Dot writes: here’s a report I find infinitely depressing: the UK government apparently proposes a set of compulsory educational targets for the under-fives. Where to begin? They clearly mean well, and disadvantage in the early years can have a lasting impact, as can early progress. But to be weighing and assessing children at such a tender age, sorting the high-crawlers from the low-rollers…
Children develop in different ways and at different paces. One of the hardest lessons of my own early motherhood so far, but one I think I have learned, is that it only makes me unhappy, and is no help to Hugh, to compare him to other babies and wonder why he hasn’t reached some milestone that they have passed. He needs to be given opportunities to learn things, of course, but the main thing is that he does learn them, not when. I can’t help feeling that to have educational targets at that stage is to let an abstracted average of childhood, expressed in lists, intervene between adults and the particular, human child. If a child is given stimulation and the chance to explore and, above all, love and attention, then that child will develop and grow. If the parents and carers concentrate on the child, then there’s no need for targets. If they concentrate on targets, they’re in danger of neglecting the child.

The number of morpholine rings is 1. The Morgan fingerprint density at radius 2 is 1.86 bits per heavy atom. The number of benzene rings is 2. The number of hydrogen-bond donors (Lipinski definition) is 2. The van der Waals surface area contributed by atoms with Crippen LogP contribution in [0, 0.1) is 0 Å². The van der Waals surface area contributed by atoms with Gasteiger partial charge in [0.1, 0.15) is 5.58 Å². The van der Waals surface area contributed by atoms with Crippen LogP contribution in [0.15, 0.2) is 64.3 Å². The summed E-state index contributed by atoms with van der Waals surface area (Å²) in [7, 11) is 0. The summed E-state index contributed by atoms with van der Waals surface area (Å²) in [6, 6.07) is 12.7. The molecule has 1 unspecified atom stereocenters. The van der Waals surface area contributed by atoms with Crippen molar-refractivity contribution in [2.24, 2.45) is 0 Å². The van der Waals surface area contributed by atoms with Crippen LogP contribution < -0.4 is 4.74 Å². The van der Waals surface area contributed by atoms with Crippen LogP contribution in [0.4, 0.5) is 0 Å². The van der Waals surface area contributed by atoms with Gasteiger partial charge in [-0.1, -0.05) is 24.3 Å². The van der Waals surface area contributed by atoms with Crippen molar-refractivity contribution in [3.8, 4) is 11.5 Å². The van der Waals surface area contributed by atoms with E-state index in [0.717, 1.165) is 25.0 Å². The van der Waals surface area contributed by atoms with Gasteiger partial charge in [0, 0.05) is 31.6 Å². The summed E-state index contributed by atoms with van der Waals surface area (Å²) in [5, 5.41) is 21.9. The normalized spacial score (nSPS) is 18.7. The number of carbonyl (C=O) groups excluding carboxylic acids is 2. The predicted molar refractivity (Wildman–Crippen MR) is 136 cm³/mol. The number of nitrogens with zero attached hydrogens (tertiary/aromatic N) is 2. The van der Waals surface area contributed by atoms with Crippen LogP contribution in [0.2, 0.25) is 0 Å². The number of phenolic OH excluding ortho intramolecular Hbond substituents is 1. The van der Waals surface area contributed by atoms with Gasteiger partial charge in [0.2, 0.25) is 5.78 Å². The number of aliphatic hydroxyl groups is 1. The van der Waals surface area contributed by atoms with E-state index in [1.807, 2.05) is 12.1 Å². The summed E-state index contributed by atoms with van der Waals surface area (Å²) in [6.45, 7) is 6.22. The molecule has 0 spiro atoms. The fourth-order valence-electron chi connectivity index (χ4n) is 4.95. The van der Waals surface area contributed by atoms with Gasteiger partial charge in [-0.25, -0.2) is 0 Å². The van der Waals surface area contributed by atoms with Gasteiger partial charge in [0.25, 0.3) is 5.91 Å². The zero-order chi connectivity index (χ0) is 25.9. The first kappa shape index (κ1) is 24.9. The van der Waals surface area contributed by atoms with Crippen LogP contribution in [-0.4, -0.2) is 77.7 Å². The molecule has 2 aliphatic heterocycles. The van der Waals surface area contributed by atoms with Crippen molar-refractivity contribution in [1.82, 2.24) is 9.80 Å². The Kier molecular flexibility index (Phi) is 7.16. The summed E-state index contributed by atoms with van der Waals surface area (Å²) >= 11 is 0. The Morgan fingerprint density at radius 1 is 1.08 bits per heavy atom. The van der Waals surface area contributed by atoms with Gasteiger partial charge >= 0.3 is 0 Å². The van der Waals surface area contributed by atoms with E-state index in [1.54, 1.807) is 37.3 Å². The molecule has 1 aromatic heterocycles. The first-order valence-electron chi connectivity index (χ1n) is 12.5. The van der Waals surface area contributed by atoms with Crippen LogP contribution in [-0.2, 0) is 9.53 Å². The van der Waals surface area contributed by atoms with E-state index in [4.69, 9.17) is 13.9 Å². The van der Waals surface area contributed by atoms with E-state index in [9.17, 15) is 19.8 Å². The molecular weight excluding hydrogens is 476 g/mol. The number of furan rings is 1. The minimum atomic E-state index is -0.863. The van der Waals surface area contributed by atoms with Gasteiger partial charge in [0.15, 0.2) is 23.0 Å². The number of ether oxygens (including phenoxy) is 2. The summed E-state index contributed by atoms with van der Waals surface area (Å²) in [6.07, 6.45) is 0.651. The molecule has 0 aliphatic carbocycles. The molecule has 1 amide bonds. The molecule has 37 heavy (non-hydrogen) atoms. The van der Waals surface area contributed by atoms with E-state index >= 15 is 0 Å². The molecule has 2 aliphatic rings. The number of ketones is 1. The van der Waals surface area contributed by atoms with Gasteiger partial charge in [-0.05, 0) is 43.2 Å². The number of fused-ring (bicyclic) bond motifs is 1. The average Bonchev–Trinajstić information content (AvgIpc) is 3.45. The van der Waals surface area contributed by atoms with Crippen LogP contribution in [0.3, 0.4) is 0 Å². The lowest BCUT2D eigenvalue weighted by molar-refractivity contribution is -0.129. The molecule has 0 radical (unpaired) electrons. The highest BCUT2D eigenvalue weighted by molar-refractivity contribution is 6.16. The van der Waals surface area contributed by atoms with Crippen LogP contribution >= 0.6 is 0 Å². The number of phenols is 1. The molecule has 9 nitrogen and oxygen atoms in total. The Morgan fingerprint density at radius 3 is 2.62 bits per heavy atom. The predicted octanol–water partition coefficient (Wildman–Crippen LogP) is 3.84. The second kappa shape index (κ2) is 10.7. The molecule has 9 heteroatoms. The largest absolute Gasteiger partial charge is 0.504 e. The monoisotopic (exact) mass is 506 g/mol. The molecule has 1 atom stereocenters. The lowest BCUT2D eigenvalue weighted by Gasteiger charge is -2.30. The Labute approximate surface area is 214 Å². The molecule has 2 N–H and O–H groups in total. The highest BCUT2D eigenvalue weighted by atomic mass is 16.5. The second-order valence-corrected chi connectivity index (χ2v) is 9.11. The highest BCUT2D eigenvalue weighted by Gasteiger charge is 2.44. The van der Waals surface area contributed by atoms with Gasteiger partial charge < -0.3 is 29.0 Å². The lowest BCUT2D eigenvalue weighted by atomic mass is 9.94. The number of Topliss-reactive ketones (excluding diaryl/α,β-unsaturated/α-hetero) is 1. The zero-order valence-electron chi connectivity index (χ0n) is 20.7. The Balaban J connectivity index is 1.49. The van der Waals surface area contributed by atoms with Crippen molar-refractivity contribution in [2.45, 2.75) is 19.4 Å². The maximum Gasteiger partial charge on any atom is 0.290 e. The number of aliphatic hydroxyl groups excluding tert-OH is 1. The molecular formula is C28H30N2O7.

The other really depressing aspect of this plan is the assumption that the majority of children will be cared for in a standardized and institutional way in creches or by childminders. The UK government is, of course, eager to get all parents in work, because then the children are cared for by paid employees instead of the people who love them most and there are three jobs rather than one to be counted towards the economy. Now, I’m a working mum and I love my job, so I’m not saying all mums (or all dads) should stay at home with the kids. I’m also happy with our childminder, who is very easy-going and has fun with Hugh rather than hot-housing him. But it does sound like toddlers are getting enlisted in the system. They too must be productive and reach their quotas. It makes me want to run away (even though I’m not actually in the UK) and live in a commune where Hugh will be home-schooled and we’ll raise our own goats.
Peace and love.